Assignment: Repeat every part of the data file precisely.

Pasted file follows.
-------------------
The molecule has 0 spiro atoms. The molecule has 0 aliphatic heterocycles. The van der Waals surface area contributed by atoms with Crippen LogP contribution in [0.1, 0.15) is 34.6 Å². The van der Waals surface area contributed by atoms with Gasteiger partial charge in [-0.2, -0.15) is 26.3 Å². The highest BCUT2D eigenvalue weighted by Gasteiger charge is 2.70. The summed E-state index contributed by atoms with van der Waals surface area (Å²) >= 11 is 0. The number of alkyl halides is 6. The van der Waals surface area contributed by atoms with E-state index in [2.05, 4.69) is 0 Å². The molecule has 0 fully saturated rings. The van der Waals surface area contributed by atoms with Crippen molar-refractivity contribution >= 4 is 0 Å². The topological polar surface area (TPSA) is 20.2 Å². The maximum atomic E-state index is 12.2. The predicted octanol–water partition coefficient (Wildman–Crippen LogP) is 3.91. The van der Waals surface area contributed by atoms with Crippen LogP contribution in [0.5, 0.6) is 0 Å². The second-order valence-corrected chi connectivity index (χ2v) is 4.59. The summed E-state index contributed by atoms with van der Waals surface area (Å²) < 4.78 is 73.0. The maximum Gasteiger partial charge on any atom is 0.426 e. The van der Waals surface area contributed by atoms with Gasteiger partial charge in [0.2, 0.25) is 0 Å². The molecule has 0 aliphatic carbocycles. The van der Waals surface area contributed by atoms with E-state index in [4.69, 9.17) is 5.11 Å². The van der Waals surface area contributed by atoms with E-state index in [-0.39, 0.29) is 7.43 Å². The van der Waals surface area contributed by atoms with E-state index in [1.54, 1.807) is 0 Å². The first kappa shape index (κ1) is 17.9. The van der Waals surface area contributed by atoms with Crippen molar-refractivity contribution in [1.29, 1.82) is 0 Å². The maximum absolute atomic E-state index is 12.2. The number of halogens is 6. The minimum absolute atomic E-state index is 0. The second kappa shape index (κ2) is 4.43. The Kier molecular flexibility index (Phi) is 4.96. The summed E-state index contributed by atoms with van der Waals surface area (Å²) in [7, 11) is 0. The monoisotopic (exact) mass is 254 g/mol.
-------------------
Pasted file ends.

The molecule has 0 spiro atoms. The molecule has 0 aliphatic heterocycles. The van der Waals surface area contributed by atoms with Crippen LogP contribution in [0.1, 0.15) is 34.6 Å². The van der Waals surface area contributed by atoms with Gasteiger partial charge in [-0.2, -0.15) is 26.3 Å². The highest BCUT2D eigenvalue weighted by Gasteiger charge is 2.70. The summed E-state index contributed by atoms with van der Waals surface area (Å²) >= 11 is 0. The number of alkyl halides is 6. The van der Waals surface area contributed by atoms with E-state index in [2.05, 4.69) is 0 Å². The molecule has 0 fully saturated rings. The van der Waals surface area contributed by atoms with Crippen molar-refractivity contribution >= 4 is 0 Å². The topological polar surface area (TPSA) is 20.2 Å². The maximum atomic E-state index is 12.2. The predicted octanol–water partition coefficient (Wildman–Crippen LogP) is 3.91. The van der Waals surface area contributed by atoms with Crippen LogP contribution in [0.5, 0.6) is 0 Å². The second-order valence-corrected chi connectivity index (χ2v) is 4.59. The summed E-state index contributed by atoms with van der Waals surface area (Å²) < 4.78 is 73.0. The maximum Gasteiger partial charge on any atom is 0.426 e. The van der Waals surface area contributed by atoms with Gasteiger partial charge in [0.2, 0.25) is 0 Å². The molecule has 0 aliphatic carbocycles. The van der Waals surface area contributed by atoms with E-state index in [4.69, 9.17) is 5.11 Å². The van der Waals surface area contributed by atoms with E-state index in [-0.39, 0.29) is 7.43 Å². The van der Waals surface area contributed by atoms with E-state index in [1.54, 1.807) is 0 Å². The first kappa shape index (κ1) is 17.9. The van der Waals surface area contributed by atoms with Crippen molar-refractivity contribution in [1.29, 1.82) is 0 Å². The maximum absolute atomic E-state index is 12.2. The number of halogens is 6. The minimum absolute atomic E-state index is 0. The second kappa shape index (κ2) is 4.43. The Kier molecular flexibility index (Phi) is 4.96. The summed E-state index contributed by atoms with van der Waals surface area (Å²) in [7, 11) is 0. The monoisotopic (exact) mass is 254 g/mol.